Shriners Hospitals for Children

Regarding Shriners and #CipherHunt

Since the most recent clue appears to lead to a Shriner temple, I think it’s prudent to remind everyone that the Shriners run twenty two children’s hospitals across North America, with most being in the US. Their specialty areas include othopaedics, burn care, spinal cord injury, and cleft lip and palate. And they offer care regardless of a family’s ability to pay for it. In America, this is a big deal, since health care costs are so high. So please, enjoy the Cipher Hunt, but if you can, consider donating.

And please, thank a Shriner. They do good work.

vimeo

Boots tries to keep his pal Brewster out of trouble and safe as he teaches him about burn awareness and fire safety at home!

Produced for Shriners Hospitals for Children, I had the pleasure of directing and working with some super talented people to make this film happen. Those people include:

Brent http://toonmonsoon.tumblr.com/

Steven http://splevengabriel.tumblr.com/

Brenna http://brennapowers.tumblr.com/

Caty http://catycarlson23.tumblr.com/

Jin http://jinzilla.tumblr.com/

Andrew http://heffysdoodles.tumblr.com/

Harley http://harleyhuang.tumblr.com/

Ray http://batoideabottle.tumblr.com/

Jon http://jonathanickes.tumblr.com/

Allison http://eddydraws.tumblr.com/

Kitty http://animatedkitty.tumblr.com/

Jess http://jessdrawz.tumblr.com/

Amanda http://evalesciasketch.tumblr.com/

Johel http://johelrivera.tumblr.com/

Stephen http://www.stephenpicherart.tumblr.com/

Hungry?  How about having breakfast with Breaking Bad’s RJ Mitte!

Albuquerque Comic Expo is pleased to announce a special event breakfast with RJ Mitte.  Tickets are $50 per person with proceeds going to Shriners Hospitals for Children.

Breakfast will be on Sunday, June 29th, from 10:00 a.m. to 11:00 a.m. at the Albuquerque Comic Expo’s Panel Room F (upstairs).  Tickets for this special event will be available here at the show at the Albuquerque Comic Expo booth.

Raising Awareness for Osteogenesis Imperfecta and Helping Research and Treatment during 2015 OI Awareness Week

Osteogenesis Imperfecta (OI) is a rare disorder that causes bones to break easily. Children with OI may sustain broken bones from seemingly minor injuries where children without the disorder may not have a fracture. Recently a 6-year-old boy with OI in the Chicago area broke his femur while watching the Chicago Blackhawks play hockey on TV.

“Rowan and I were watching the playoff game,” Cheryl Karge, Rowan’s mom, said. “He was celebrating, running around the living room. He broke his femur because he slipped and fell on a floor cushion.” A visit two days later to Shriners Hospitals for Children® —Chicago where Rowan has been followed since infancy in the OI clinic, confirmed the fracture. A rod previously put in Rowan’s leg as part of his OI care, had worked as intended to keep the bone stable and allow the fracture to heal in place.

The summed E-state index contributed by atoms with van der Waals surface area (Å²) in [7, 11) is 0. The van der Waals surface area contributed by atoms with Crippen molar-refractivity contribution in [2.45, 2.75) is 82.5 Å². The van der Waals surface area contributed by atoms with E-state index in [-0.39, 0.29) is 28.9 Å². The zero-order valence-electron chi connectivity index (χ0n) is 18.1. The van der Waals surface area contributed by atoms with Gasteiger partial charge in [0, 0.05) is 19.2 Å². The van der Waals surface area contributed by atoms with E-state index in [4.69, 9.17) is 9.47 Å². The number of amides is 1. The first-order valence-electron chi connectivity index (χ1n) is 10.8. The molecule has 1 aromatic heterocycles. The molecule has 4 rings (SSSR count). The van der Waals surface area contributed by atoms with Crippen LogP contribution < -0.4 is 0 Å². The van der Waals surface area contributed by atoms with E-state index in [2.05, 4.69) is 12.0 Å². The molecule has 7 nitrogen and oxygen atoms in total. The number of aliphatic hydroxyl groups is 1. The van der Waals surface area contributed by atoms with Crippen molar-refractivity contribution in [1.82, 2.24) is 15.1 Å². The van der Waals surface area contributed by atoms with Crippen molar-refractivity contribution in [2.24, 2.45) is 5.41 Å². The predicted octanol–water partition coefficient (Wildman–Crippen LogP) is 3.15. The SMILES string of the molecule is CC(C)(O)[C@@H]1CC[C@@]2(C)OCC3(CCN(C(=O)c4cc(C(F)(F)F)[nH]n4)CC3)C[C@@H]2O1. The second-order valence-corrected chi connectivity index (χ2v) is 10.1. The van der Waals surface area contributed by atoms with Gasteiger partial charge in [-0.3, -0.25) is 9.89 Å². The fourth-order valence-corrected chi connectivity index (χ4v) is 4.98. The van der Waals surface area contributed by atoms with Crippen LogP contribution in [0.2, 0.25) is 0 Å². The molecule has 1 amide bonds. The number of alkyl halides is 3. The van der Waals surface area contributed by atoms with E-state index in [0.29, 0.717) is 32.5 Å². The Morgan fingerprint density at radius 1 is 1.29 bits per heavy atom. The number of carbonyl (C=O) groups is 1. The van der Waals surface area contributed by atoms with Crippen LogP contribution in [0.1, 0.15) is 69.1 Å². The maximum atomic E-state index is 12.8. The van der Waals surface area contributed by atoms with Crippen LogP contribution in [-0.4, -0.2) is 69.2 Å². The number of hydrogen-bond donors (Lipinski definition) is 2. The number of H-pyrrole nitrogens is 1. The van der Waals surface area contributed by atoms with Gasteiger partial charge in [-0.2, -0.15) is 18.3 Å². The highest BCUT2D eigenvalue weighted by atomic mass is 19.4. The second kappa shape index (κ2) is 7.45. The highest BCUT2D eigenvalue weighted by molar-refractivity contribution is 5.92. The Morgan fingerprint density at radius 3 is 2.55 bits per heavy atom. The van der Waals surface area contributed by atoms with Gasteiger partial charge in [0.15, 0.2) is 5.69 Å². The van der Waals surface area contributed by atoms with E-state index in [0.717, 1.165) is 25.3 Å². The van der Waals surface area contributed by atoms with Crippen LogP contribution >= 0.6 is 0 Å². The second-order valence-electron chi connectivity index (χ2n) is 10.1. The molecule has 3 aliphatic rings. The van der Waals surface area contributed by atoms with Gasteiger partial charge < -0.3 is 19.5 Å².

While Rowan is healing, his mom got tickets to allow Rowan to cheer for his Blackhawks in person. During the playoff game Tommy Hawk, the team mascot, visited Rowan, who uses a wheelchair when he has a broken bone. The family also met former player and current goaltending coach Jimmy Waite.

“Rowan’s been going to Shriners since he was a newborn. Dr. Smith and the entire team have been extremely comforting…I don’t know where we’d be without Shriners. To be so fortunate to be basically local to an OI center, I would never go anywhere else,” Karge said.


Shriners Hospitals for Children – Chicago is part of a new $6.25 million dollar OI research project funded by the National Institutes of Health. The Brittle Bone Disorders Consortium that will study OI involves Shriners hospitals in Chicago, Montreal and Portland, along with medical institutions such as Baylor University and the Kennedy Krieger Institute.

“We are enthusiastic about the opportunity to learn more about this rare disorder and share information to improve care,” Dr. Peter Smith, principal investigator at the Chicago hospital said.

According to the OI Foundation, some 50,000 Americans have Osteogenesis Imperfecta. Shriners Hospitals for Children ­– Chicago founded one of the nation’s first OI clinics in 1943, and has participated in an ongoing longitudinal study of brittle bone disease as a linked clinical research center. Currently 93 adults and children are being tracked annually over 5 years for medical procedures, treatment and testing.

“We knew from the current longitudinal study we’d want to do more research. The longitudinal study helped us fine tune some specific questions about OI, involving areas such as scoliosis, genetic testing, dental health and compression fractures in the spine,” Angela Caudill, research coordinator at Shriners Hospitals for Children - Chicago said. “We want all our families to know about the new national registry recently formed to study OI, and the upcoming opportunity for children and adults with OI to participate in research.”

The new study hopes to enroll 1,000 people nationally who have OI between all the participating testing centers. The Chicago Shriners Hospital recently began enrolling participants. Patients who enroll will participate in annual tests such as bone density and lung function, spine x-rays, as well as provide feedback through questions about their health. Interested families can begin the enrollment process for an online registry at www.oif.org/BBDConsortium.